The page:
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Unread May 24th, 2006, 02:13 PM
Margaret McGhee Margaret McGhee is offline
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Join Date: Jan 2006
Posts: 271
Default Re: Damasios: Professors of Creativity

Glad to see you back. Did you get a chance to visit with Bill Calvin while in Seattle?

Your full post will take some time for me to digest to the point where I understand it. (I love these mini projects.) But, one statement jumps out that I'd like to comment on - perhaps because I've spent so much time thinking about this already - and because it's somewhat central to my thesis.

You said,
Quote:
Our first impressions, our intuitions, all of our "Blink" responses fall into this core, which I think is our default mode of responding to everything. I think hot cognitition is central to a lot of what happens, but I agree with JB that the limbic system is not at the core.
First, I assume we are still discussing the mechanism by which behavior choices are made in the human brain - and setting aside any differences we may have over the meaning of core . . .

Am I wrong in my understanding that the limbic system is where decision choices are made in all mammals (except perhaps in humans if you and JB are right)?

Doesn't your assertion imply that evolution would have somehow had to come up with a significantly different decision mechanism for humans alone among mammals?

Note that I have stated that the final nexus of decision choice for any behavior could even be located in the brain stem region since reptiles also make behavior choices and I suspect that early mammals added to that basic mechanism (by adding more refined emotional inputs) rather than replaced it.

Evolution seems to work gradually. Features are added or trimmed from existing physiology - but I've never seen an example of a complete replacement of function from one organ to another - especially for such a basic need as decision choice.

But if that happened, how do humans make behavior choices before their cognition first starts to become active - after mylenation of their neo-cortical nuerons occurs. Infants cry, smile, look at things, etc. Simlarly, how do humans who suffer from cognitive impairment or old age dementia still manage to make competent behavior decisions like eating and sleeping, to survive?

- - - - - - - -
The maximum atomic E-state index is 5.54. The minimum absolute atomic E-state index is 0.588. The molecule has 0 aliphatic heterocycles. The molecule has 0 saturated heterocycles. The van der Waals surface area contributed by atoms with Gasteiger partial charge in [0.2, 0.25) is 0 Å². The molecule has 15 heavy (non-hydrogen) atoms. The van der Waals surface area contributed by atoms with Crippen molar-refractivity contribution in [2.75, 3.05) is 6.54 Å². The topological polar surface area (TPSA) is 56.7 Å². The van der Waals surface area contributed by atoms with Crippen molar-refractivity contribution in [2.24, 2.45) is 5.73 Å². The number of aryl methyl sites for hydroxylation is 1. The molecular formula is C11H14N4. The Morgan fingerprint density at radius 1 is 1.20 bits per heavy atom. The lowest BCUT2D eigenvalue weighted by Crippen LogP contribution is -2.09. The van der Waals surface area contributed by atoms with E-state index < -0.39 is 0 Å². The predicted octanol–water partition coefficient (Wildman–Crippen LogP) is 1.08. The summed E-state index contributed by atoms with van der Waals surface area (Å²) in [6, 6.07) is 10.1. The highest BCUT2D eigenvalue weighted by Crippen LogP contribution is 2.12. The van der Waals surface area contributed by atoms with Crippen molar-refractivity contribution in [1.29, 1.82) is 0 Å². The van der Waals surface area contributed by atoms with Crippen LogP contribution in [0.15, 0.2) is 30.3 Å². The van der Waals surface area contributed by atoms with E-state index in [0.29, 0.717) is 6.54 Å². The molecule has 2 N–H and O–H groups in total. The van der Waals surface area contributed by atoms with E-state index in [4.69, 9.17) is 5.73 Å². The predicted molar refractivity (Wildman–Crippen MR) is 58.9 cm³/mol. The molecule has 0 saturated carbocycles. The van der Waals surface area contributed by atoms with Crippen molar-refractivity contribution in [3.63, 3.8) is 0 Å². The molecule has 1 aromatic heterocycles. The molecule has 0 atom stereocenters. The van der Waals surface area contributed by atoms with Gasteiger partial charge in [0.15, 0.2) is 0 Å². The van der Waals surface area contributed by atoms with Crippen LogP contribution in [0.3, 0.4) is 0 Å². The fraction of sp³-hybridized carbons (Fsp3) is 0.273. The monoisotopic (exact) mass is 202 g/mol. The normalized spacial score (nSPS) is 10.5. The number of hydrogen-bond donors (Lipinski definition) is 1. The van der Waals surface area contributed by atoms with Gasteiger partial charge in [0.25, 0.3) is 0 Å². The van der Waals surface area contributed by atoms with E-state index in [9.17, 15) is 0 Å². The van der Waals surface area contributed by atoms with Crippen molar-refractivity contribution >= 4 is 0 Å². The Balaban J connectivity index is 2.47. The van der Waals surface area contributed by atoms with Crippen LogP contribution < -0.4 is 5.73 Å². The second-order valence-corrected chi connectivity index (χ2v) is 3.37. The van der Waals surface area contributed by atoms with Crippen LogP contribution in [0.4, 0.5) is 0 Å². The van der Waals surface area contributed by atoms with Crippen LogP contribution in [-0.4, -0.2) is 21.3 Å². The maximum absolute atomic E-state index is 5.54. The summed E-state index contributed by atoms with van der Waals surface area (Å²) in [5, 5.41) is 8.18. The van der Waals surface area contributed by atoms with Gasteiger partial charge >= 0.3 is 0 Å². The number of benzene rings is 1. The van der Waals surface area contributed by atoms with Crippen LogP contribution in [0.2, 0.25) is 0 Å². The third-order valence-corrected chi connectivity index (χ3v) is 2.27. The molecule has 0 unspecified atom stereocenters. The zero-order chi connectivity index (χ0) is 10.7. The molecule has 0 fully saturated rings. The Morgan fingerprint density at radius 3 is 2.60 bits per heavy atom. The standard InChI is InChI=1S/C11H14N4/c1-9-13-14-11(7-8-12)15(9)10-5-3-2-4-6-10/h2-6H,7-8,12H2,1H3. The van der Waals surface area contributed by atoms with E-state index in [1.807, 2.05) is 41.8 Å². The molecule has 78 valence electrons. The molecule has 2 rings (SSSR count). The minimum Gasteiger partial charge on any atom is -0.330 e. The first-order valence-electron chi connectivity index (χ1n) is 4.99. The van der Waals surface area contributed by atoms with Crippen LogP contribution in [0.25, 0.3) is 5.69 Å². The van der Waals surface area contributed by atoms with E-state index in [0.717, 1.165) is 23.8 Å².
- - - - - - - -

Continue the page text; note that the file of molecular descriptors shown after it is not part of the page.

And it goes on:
I ask these questions because they seem (to me) to so obviously lead to the conclusion that intellect is an evolutionary add-on to our basic decision mechanism and not a replacement - that it is basically the same mechanism that we share with all other mammals, just with an additonal data input path (intellect).

It seems reasonable to me that we would subconsciously create an emotional tag for our intellectual conclusions then, to be weighed in our decision computation along with our other emotional input channels - thereby preserving that basic mammalian mechanism. Smart people therefore, are not only good at reasoning, they have learned (developed a belief) that their intellectual conclusions are likely to improve their well-being and therefore they characteristically (and unconsciously) give those logically tested conclusions greater appropriate emotional weight than other sources in their mind.

I reiterate this here because it seems so unpalatable to you (and JB) that it causes me to wonder if I have missed something very basic in my understanding of the brain. If you could point me to that underlying misconception - that might save me a lot of time trying to support something that is not tenable.


Added on edit: After re-reading my post a few times, it occurs to me that my thesis is really not about where in the brain these things occur. I think what I am proposing is a model of behavior decision computation. I am describing the inputs, the outputs and the type of algorithm that I suspect lies at the heart of decision-making. There are many ways the circuits and regions of the brain-stem, the limbic system, neo-cortex, etc. could be wired to perform this decision-making function. I considered the where question because I wanted to be sure there was not something obvious about the known organization of the brain to preclude my thesis. But, where in the brain these things occur is not what I'm interested in proposing - it is this as if model of computation that I suspect is at work when we make behavior decisions.

Margaret

Last edited by Margaret McGhee; May 25th, 2006 at 12:04 PM.
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